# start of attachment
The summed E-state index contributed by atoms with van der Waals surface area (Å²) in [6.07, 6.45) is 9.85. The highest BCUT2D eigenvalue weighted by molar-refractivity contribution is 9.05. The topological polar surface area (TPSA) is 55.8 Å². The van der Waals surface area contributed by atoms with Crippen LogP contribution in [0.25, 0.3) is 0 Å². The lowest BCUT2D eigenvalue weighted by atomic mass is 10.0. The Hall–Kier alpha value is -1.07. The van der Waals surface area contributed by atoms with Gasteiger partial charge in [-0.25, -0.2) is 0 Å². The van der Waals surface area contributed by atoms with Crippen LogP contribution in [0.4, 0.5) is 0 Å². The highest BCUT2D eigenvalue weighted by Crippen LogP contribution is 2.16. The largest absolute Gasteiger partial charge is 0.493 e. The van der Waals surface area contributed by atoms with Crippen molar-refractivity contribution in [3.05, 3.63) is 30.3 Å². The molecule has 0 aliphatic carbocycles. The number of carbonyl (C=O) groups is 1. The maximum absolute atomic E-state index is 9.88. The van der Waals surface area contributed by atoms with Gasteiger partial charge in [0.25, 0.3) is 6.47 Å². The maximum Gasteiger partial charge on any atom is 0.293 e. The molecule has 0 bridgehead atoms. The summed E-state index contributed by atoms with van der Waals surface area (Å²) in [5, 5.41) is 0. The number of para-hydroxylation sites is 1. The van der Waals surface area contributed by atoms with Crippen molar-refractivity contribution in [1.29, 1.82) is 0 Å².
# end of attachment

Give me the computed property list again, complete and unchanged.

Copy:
The summed E-state index contributed by atoms with van der Waals surface area (Å²) in [6.07, 6.45) is 9.85. The highest BCUT2D eigenvalue weighted by molar-refractivity contribution is 9.05. The topological polar surface area (TPSA) is 55.8 Å². The van der Waals surface area contributed by atoms with Crippen LogP contribution in [0.25, 0.3) is 0 Å². The lowest BCUT2D eigenvalue weighted by atomic mass is 10.0. The Hall–Kier alpha value is -1.07. The van der Waals surface area contributed by atoms with Gasteiger partial charge in [-0.25, -0.2) is 0 Å². The van der Waals surface area contributed by atoms with Crippen LogP contribution in [0.4, 0.5) is 0 Å². The highest BCUT2D eigenvalue weighted by Crippen LogP contribution is 2.16. The largest absolute Gasteiger partial charge is 0.493 e. The van der Waals surface area contributed by atoms with Crippen molar-refractivity contribution in [3.05, 3.63) is 30.3 Å². The molecule has 0 aliphatic carbocycles. The number of carbonyl (C=O) groups is 1. The maximum absolute atomic E-state index is 9.88. The van der Waals surface area contributed by atoms with Gasteiger partial charge in [0.25, 0.3) is 6.47 Å². The maximum Gasteiger partial charge on any atom is 0.293 e. The molecule has 0 bridgehead atoms. The summed E-state index contributed by atoms with van der Waals surface area (Å²) in [5, 5.41) is 0. The number of para-hydroxylation sites is 1. The van der Waals surface area contributed by atoms with Crippen molar-refractivity contribution in [1.29, 1.82) is 0 Å².